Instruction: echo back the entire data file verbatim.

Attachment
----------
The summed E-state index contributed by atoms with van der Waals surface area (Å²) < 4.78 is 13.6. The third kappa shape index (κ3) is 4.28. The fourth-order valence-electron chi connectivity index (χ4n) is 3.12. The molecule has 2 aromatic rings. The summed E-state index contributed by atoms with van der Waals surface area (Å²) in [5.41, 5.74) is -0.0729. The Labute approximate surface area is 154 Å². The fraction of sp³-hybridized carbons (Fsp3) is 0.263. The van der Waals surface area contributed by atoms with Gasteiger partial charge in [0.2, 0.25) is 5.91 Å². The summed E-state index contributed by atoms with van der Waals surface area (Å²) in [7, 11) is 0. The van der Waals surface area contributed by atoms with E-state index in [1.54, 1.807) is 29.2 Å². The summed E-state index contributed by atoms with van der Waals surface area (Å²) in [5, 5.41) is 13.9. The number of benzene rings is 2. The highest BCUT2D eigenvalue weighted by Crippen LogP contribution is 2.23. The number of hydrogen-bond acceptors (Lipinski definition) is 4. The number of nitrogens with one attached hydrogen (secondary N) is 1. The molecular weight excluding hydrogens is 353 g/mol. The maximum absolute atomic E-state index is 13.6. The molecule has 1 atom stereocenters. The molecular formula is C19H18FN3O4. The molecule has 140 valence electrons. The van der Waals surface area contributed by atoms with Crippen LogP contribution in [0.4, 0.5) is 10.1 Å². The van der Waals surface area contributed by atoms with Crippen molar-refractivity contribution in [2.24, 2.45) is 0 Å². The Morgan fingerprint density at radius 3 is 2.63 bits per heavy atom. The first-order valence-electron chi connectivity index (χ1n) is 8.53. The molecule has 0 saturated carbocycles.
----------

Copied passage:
The summed E-state index contributed by atoms with van der Waals surface area (Å²) < 4.78 is 13.6. The third kappa shape index (κ3) is 4.28. The fourth-order valence-electron chi connectivity index (χ4n) is 3.12. The molecule has 2 aromatic rings. The summed E-state index contributed by atoms with van der Waals surface area (Å²) in [5.41, 5.74) is -0.0729. The Labute approximate surface area is 154 Å². The fraction of sp³-hybridized carbons (Fsp3) is 0.263. The van der Waals surface area contributed by atoms with Gasteiger partial charge in [0.2, 0.25) is 5.91 Å². The summed E-state index contributed by atoms with van der Waals surface area (Å²) in [7, 11) is 0. The van der Waals surface area contributed by atoms with E-state index in [1.54, 1.807) is 29.2 Å². The summed E-state index contributed by atoms with van der Waals surface area (Å²) in [5, 5.41) is 13.9. The number of benzene rings is 2. The highest BCUT2D eigenvalue weighted by Crippen LogP contribution is 2.23. The number of hydrogen-bond acceptors (Lipinski definition) is 4. The number of nitrogens with one attached hydrogen (secondary N) is 1. The molecular weight excluding hydrogens is 353 g/mol. The maximum absolute atomic E-state index is 13.6. The molecule has 1 atom stereocenters. The molecular formula is C19H18FN3O4. The molecule has 140 valence electrons. The van der Waals surface area contributed by atoms with Crippen LogP contribution in [0.4, 0.5) is 10.1 Å². The van der Waals surface area contributed by atoms with Crippen molar-refractivity contribution in [2.24, 2.45) is 0 Å². The Morgan fingerprint density at radius 3 is 2.63 bits per heavy atom. The first-order valence-electron chi connectivity index (χ1n) is 8.53. The molecule has 0 saturated carbocycles.